Danforth said that when he and the other volunteers who put on the faire consider an application, they’re looking for something new and exciting no matter the discipline.

Send in a proposal saying you want to bring a 3-D printer to the faire and stand by while it spits out plastic cubes, and the team will pass. Send in a proposal saying you’ve rigged your 3-D printer so that it makes custom chocolates, and they’ll say come on down.

Their internal motto: “Increase the awesome.”

The faire will feature products like the Firefly, a laser light patented by an Apex start-up, as well as contraptions like the Whomping Willow, a pumpkin-launching trebuchet built by a team of high school students from Chapel Hill.

The more traditional handmade goods at the faire usually come with a twist.

Rebekah Desloge, a yarn and textile crafter from Durham, will demonstrate how old T-shirts can be turned into yarn. In 10 minutes, with some careful folding and cutting, she can produce a skein of yarn as long as 90 yards.

This year will be the third maker faire for Desloge, who calls her collection of goods yourmomdesigns. She’s impressed every year by what her fellow makers come up with, how they take a spark of an idea and make it into something tangible.

“They’re all united on this front of pushing the boundaries and redefining what it is to make things,” she said.

Some of the makers, like the company that produces the Firefly, are working to push what they make into the marketplace. For others, it’s a side project or a hobby that they do purely for fun. The youngest exhibitors at the faire, representatives of the Maker Club at Efland-Cheeks Elementary School in Orange County, said they love making things because it’s a chance to get creative.

“Being a maker is expressing your own imagination,” said Paul Desmonie, a fourth-grader in the club.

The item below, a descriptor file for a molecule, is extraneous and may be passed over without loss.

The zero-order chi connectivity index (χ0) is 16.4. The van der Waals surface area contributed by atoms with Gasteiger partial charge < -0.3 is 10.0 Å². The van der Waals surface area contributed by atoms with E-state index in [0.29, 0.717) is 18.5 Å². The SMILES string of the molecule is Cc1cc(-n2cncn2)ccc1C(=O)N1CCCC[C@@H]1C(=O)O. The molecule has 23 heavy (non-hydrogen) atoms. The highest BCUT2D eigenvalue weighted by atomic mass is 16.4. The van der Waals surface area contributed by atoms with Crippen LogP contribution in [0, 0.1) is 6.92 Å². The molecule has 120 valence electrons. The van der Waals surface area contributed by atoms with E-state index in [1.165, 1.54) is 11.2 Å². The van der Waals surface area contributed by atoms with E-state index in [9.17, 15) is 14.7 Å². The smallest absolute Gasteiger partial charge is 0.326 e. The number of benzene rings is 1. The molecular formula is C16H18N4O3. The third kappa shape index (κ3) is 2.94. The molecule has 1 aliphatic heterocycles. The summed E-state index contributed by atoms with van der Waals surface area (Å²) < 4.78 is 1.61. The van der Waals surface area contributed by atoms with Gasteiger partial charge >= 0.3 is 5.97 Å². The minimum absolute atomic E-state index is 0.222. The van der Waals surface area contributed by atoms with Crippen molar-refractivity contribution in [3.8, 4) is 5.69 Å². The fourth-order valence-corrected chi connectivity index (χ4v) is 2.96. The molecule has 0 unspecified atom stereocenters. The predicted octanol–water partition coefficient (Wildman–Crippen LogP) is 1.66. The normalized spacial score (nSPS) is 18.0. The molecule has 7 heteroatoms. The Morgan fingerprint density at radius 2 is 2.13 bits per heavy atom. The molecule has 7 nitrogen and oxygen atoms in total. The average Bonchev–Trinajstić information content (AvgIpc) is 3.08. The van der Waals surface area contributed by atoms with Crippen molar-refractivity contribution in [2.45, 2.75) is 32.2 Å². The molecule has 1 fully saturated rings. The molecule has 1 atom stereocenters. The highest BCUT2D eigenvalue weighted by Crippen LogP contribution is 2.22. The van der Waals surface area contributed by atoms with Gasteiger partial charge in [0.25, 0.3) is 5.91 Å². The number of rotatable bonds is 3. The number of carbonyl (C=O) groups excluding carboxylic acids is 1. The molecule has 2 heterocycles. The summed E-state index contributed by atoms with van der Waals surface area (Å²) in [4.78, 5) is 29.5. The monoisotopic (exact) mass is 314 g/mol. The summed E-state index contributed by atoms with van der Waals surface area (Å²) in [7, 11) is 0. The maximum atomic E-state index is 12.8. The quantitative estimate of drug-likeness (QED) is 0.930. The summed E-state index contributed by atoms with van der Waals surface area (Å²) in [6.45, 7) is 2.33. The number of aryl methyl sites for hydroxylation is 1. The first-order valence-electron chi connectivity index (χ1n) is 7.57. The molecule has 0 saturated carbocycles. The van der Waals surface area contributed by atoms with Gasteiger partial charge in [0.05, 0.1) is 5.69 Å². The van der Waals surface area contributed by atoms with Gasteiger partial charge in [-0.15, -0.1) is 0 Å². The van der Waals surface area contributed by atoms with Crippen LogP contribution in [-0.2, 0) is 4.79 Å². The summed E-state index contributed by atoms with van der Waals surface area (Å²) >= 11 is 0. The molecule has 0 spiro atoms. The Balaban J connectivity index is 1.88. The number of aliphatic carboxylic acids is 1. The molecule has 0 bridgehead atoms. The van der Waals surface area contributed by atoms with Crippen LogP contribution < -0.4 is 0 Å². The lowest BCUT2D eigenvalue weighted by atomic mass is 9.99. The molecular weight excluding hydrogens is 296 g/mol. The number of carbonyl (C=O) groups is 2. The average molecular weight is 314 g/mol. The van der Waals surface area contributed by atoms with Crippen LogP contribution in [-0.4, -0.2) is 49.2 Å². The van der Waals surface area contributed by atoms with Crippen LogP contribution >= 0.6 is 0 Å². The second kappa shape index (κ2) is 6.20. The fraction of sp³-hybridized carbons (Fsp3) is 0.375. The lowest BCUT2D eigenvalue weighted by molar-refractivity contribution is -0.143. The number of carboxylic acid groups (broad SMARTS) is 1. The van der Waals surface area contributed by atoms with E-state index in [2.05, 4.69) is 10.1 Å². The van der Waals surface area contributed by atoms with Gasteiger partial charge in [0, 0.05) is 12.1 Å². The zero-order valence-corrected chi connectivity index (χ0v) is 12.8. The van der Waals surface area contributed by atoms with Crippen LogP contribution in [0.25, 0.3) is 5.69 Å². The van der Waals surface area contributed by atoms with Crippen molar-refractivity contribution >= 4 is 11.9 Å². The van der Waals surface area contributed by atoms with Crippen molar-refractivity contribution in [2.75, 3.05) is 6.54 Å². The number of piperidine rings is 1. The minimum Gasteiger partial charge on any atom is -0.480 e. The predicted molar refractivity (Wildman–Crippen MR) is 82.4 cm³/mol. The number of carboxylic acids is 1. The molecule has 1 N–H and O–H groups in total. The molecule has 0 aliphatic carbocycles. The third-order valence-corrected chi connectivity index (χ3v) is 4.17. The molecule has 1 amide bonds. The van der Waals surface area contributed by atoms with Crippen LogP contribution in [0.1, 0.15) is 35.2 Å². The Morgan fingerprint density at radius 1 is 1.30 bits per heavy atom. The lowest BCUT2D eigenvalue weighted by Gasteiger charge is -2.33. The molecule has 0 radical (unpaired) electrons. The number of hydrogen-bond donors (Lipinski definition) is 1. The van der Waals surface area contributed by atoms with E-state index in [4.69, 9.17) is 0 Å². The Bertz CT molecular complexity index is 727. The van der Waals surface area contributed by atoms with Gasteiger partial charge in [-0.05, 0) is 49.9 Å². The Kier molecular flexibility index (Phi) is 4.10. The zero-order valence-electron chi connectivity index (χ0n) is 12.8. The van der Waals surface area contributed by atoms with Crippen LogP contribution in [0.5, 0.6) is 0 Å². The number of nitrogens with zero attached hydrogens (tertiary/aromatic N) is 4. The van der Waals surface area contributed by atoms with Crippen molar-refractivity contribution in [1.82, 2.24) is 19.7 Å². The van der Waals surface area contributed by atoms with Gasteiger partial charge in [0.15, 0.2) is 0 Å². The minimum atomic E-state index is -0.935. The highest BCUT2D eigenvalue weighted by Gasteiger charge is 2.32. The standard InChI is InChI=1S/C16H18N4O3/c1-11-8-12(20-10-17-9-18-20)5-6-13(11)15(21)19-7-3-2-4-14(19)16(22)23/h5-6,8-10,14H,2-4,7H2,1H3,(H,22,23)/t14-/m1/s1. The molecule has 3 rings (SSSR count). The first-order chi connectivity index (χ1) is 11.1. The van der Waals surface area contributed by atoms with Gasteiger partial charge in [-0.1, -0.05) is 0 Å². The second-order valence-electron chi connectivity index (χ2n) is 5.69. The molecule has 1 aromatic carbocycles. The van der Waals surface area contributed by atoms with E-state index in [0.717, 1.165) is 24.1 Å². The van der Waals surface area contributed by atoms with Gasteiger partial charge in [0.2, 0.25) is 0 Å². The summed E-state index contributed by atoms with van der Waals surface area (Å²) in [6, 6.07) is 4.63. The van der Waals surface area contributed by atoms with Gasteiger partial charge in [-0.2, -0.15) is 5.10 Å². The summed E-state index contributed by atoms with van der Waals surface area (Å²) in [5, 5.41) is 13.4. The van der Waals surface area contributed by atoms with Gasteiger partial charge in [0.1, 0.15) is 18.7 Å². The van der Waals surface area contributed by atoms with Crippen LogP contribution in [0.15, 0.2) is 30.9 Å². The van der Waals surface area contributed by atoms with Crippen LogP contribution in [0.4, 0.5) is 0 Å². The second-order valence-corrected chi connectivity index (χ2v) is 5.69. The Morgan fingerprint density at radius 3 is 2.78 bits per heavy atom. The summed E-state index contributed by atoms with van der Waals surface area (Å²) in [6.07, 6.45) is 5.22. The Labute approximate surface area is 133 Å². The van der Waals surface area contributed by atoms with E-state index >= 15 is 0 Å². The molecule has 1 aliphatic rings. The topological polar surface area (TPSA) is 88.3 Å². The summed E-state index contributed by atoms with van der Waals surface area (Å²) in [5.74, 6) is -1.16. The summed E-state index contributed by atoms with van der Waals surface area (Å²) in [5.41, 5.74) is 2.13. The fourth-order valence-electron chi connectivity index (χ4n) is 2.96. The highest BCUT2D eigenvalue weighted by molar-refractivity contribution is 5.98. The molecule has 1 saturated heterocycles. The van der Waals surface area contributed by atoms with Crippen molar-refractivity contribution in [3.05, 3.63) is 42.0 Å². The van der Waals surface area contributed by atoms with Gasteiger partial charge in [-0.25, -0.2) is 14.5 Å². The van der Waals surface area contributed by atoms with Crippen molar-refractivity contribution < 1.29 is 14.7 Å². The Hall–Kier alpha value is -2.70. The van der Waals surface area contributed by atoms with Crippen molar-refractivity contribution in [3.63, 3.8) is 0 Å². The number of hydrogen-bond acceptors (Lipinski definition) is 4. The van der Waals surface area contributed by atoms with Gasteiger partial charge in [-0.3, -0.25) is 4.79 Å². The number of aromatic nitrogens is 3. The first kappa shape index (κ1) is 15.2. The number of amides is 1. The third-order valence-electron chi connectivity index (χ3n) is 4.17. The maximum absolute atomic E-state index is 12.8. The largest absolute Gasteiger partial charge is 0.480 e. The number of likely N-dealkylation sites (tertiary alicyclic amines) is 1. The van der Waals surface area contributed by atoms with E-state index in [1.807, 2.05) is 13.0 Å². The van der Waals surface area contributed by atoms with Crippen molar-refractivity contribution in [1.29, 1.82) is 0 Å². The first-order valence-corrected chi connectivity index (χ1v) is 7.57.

Sharing ideas

For many of the makers, the chance to share their ideas with others at the faire is a major draw.

Kevin Little of Little Wood Designs in Holly Springs said he likes to explain to people how he takes a sharp-edged piece of wood and turns it into something rounded, whether it’s a pen or a bottle stopper. That’s a hard concept to grasp, but Little can make it real if he has the chance to interact with someone.

“You’re sharing your passion and your craftsmanship,” he said

Melissa McLawhorn, a newcomer to the faire who has a line of recycled jewelry called Salvaged Jewelry, said that at most craft fairs she rarely gets to show people how she makes her work. The Roxboro-based crafter wants to talk with them, though, about the ideas behind her work and how they could make their own.

For Segovis of Hack A Week, that last part is key. He wants people to feel empowered to build when they can and to tinker with the things they’ve bought when they’re not working properly, rather than always buying something new.

“If they give it a try, they’re usually quite surprised that they can do it,” he said.

Barr: 919-836-4952